Oh, my third day in Paris was a lot of fun!
After a nice lie-in, we went to the Cimetière du Montparnasse. There are hundreds of famous people buried here (including the chess great Alekhine, philosopher Baudrillard, Charles Baudelaire, Guy de Maupassant, and Man Ray), but of course, I was here to see the grave of Sartre & Beauvoir.
The cemetery is huge and we covered as much as we could, though we had trouble finding some of the graves we wanted to see. We found Baudelaire’s monument, but not his grave, for instance. However, we did manage to find several others. Mostly I like to visit graveyards to see what sort of grave art has been used. Unlike lots of cemeteries here in western Canada, European cemeteries have far more interesting grave monuments. Mausoleums are almost completely unheard of here. However, in Montparnasse, there were many. We even had to take shelter against one when the sky opened up and poured down on us. (We had, of course, forgotten to take an umbrella.)
Rather damp, we left the cemetery to go tour the Catacombs. Yes, from one bunch of dead people to another… though the Catacombs are an awful lot of bones, and it’s not even close to the same. Creepier by far. (However, it’s also one of the cheapest attractions I saw in Paris – only €2,50.)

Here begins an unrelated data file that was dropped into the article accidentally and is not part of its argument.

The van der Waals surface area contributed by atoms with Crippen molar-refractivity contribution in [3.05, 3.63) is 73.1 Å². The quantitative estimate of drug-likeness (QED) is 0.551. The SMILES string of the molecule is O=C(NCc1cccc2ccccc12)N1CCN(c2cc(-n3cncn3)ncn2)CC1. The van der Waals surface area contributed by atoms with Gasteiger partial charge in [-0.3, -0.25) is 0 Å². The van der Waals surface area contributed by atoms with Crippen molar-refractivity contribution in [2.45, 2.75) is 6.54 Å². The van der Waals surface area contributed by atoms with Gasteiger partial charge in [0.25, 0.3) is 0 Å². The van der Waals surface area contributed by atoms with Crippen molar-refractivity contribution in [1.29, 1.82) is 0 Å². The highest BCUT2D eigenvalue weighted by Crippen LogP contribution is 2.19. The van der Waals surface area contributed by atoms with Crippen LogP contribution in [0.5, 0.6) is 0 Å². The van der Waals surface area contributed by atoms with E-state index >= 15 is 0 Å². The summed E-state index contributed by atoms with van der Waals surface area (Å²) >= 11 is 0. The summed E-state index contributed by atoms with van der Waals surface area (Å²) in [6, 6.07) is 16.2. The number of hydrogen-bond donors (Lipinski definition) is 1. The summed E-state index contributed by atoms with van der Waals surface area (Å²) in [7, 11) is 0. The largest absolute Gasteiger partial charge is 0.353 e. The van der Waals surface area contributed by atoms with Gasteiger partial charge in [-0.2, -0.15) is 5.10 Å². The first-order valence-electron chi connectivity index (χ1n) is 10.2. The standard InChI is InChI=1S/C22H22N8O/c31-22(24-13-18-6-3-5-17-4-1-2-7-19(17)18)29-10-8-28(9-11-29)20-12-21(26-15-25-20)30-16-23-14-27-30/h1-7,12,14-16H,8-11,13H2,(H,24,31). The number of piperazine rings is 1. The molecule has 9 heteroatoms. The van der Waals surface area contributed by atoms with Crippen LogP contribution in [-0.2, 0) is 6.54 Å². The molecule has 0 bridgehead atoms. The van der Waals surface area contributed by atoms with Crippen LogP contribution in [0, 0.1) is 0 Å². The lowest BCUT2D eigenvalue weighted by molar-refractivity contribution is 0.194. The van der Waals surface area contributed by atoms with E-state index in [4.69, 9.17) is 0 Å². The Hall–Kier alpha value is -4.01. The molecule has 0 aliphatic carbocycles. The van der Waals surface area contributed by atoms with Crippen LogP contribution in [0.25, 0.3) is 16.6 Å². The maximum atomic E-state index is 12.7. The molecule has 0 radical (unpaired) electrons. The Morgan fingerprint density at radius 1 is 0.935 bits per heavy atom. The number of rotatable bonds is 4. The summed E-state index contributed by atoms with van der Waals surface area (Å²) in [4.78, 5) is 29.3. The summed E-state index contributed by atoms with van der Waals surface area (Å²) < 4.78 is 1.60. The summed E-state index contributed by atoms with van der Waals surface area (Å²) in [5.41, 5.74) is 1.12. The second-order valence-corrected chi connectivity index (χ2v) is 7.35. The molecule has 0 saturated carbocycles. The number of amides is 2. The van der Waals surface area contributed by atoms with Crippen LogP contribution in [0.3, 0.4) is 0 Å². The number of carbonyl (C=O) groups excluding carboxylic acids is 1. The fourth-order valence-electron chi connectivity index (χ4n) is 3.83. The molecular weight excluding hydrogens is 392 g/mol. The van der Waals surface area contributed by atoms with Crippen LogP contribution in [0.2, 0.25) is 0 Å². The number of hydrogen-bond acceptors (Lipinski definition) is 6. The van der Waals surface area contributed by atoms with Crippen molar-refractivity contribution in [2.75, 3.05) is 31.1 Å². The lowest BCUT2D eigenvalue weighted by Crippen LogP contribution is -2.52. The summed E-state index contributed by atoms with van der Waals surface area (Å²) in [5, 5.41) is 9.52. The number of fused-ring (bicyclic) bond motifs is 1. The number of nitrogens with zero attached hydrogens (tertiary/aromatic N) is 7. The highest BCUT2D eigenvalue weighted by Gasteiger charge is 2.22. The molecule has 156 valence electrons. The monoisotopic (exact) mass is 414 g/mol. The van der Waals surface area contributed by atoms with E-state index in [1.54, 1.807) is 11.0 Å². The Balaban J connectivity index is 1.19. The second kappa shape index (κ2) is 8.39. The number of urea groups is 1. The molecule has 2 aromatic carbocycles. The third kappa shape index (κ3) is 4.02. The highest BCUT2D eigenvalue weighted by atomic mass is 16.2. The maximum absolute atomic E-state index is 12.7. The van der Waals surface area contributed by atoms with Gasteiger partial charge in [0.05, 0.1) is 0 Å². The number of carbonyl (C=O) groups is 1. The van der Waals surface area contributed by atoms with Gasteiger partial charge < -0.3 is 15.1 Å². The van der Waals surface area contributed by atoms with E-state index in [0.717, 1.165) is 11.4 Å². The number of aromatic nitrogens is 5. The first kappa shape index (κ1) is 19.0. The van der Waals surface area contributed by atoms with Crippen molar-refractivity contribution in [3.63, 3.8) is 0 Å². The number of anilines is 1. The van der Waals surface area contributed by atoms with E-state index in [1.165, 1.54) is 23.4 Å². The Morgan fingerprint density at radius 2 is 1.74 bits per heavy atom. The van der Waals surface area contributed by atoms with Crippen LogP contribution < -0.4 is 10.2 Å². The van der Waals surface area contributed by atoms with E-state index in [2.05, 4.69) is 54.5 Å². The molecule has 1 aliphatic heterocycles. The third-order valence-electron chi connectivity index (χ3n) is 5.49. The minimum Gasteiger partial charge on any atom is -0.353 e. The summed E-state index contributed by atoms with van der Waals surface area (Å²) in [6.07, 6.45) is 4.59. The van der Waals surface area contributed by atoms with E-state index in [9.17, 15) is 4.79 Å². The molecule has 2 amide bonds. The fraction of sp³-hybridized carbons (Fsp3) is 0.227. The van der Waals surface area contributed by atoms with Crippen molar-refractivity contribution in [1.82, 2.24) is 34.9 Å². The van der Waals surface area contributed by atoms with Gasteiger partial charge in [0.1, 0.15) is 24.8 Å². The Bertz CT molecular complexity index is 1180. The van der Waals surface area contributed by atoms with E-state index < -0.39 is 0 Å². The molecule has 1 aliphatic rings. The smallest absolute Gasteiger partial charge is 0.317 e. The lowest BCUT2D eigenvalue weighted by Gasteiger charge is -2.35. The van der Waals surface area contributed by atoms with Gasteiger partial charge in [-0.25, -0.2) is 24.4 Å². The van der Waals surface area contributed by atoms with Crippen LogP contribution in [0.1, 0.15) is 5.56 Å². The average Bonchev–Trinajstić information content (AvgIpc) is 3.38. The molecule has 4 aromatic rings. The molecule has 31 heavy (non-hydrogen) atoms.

Before that, we had a bite of lunch at a café, and I had the misfortune to eat some crevettes (shrimp) that were a bit off. By the time we got to the Catacombs, I was starting to feel ill. Not the best way to start a tour of human remains. In my journal, I note ‘Well, if you’ve seen one pile of bones you’ve seen them all’, and after awhile it did seem that way. The photo below is the section of bones from the old Les Innocents cemetery. Being an Anne Rice fan (with many references to the cemetery in Interview With the Vampire), I couldn’t resist.
At the exit, our bags were searched. I hadn’t realized until then that people would try to steal bones. It didn’t even enter my mind. I did remark to my mother that it would be rather interesting to go back in time, if only to tell those people who expected to be buried at Les Innocents and the other graveyards that their bones would in the future become the basis of a major tourist attraction. Immortality? Peut-être.
(And, the perfect ending to my day? Seeing an ad for Vittel featuring David Bowie. Awesome!)